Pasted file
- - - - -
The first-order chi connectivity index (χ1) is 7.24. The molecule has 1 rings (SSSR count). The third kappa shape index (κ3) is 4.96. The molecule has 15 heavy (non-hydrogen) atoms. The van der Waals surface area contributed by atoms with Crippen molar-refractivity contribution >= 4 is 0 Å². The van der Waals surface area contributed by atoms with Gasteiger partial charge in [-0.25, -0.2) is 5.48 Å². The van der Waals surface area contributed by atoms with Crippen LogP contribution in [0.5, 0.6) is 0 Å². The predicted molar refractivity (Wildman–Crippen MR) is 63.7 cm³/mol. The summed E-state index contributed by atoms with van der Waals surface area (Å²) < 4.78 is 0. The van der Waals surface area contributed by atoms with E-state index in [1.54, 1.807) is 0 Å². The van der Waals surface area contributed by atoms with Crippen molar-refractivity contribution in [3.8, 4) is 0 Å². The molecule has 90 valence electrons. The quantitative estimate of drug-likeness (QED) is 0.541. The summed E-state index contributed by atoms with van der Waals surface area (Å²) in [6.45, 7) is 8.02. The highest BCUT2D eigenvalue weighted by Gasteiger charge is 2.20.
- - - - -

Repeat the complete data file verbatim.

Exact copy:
The first-order chi connectivity index (χ1) is 7.24. The molecule has 1 rings (SSSR count). The third kappa shape index (κ3) is 4.96. The molecule has 15 heavy (non-hydrogen) atoms. The van der Waals surface area contributed by atoms with Crippen molar-refractivity contribution >= 4 is 0 Å². The van der Waals surface area contributed by atoms with Gasteiger partial charge in [-0.25, -0.2) is 5.48 Å². The van der Waals surface area contributed by atoms with Crippen LogP contribution in [0.5, 0.6) is 0 Å². The predicted molar refractivity (Wildman–Crippen MR) is 63.7 cm³/mol. The summed E-state index contributed by atoms with van der Waals surface area (Å²) < 4.78 is 0. The van der Waals surface area contributed by atoms with E-state index in [1.54, 1.807) is 0 Å². The van der Waals surface area contributed by atoms with Crippen molar-refractivity contribution in [3.8, 4) is 0 Å². The molecule has 90 valence electrons. The quantitative estimate of drug-likeness (QED) is 0.541. The summed E-state index contributed by atoms with van der Waals surface area (Å²) in [6.45, 7) is 8.02. The highest BCUT2D eigenvalue weighted by Gasteiger charge is 2.20.